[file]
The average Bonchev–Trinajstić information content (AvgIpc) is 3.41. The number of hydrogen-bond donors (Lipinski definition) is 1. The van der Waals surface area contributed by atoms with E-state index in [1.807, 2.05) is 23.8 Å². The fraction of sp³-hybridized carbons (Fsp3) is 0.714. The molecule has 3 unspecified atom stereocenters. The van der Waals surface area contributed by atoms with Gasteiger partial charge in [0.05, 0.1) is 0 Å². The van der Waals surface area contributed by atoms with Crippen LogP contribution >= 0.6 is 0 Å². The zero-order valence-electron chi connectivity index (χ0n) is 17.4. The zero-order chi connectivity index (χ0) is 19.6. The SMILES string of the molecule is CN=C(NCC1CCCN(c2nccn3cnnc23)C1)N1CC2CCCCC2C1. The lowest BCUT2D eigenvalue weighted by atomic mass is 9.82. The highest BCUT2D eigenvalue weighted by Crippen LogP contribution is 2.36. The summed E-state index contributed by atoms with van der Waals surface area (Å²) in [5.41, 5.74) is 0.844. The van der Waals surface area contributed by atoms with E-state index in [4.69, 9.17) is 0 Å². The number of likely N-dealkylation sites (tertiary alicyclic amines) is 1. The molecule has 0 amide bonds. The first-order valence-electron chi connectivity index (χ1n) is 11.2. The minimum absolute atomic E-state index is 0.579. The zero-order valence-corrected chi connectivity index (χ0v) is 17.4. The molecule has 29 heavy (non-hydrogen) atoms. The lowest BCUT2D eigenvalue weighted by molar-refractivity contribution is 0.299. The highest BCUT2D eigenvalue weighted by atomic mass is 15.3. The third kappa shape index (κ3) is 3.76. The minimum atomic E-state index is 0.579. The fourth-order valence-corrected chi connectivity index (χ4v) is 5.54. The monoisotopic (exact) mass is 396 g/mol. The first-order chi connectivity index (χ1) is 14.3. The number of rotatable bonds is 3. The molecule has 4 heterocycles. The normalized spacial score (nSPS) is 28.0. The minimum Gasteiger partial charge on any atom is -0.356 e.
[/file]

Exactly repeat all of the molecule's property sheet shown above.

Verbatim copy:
The average Bonchev–Trinajstić information content (AvgIpc) is 3.41. The number of hydrogen-bond donors (Lipinski definition) is 1. The van der Waals surface area contributed by atoms with E-state index in [1.807, 2.05) is 23.8 Å². The fraction of sp³-hybridized carbons (Fsp3) is 0.714. The molecule has 3 unspecified atom stereocenters. The van der Waals surface area contributed by atoms with Gasteiger partial charge in [0.05, 0.1) is 0 Å². The van der Waals surface area contributed by atoms with Crippen LogP contribution >= 0.6 is 0 Å². The zero-order valence-electron chi connectivity index (χ0n) is 17.4. The zero-order chi connectivity index (χ0) is 19.6. The SMILES string of the molecule is CN=C(NCC1CCCN(c2nccn3cnnc23)C1)N1CC2CCCCC2C1. The lowest BCUT2D eigenvalue weighted by atomic mass is 9.82. The highest BCUT2D eigenvalue weighted by Crippen LogP contribution is 2.36. The summed E-state index contributed by atoms with van der Waals surface area (Å²) in [5.41, 5.74) is 0.844. The van der Waals surface area contributed by atoms with E-state index in [4.69, 9.17) is 0 Å². The number of likely N-dealkylation sites (tertiary alicyclic amines) is 1. The molecule has 0 amide bonds. The first-order valence-electron chi connectivity index (χ1n) is 11.2. The minimum absolute atomic E-state index is 0.579. The zero-order valence-corrected chi connectivity index (χ0v) is 17.4. The molecule has 29 heavy (non-hydrogen) atoms. The lowest BCUT2D eigenvalue weighted by molar-refractivity contribution is 0.299. The highest BCUT2D eigenvalue weighted by atomic mass is 15.3. The third kappa shape index (κ3) is 3.76. The minimum atomic E-state index is 0.579. The fourth-order valence-corrected chi connectivity index (χ4v) is 5.54. The monoisotopic (exact) mass is 396 g/mol. The first-order chi connectivity index (χ1) is 14.3. The number of rotatable bonds is 3. The molecule has 4 heterocycles. The normalized spacial score (nSPS) is 28.0. The minimum Gasteiger partial charge on any atom is -0.356 e.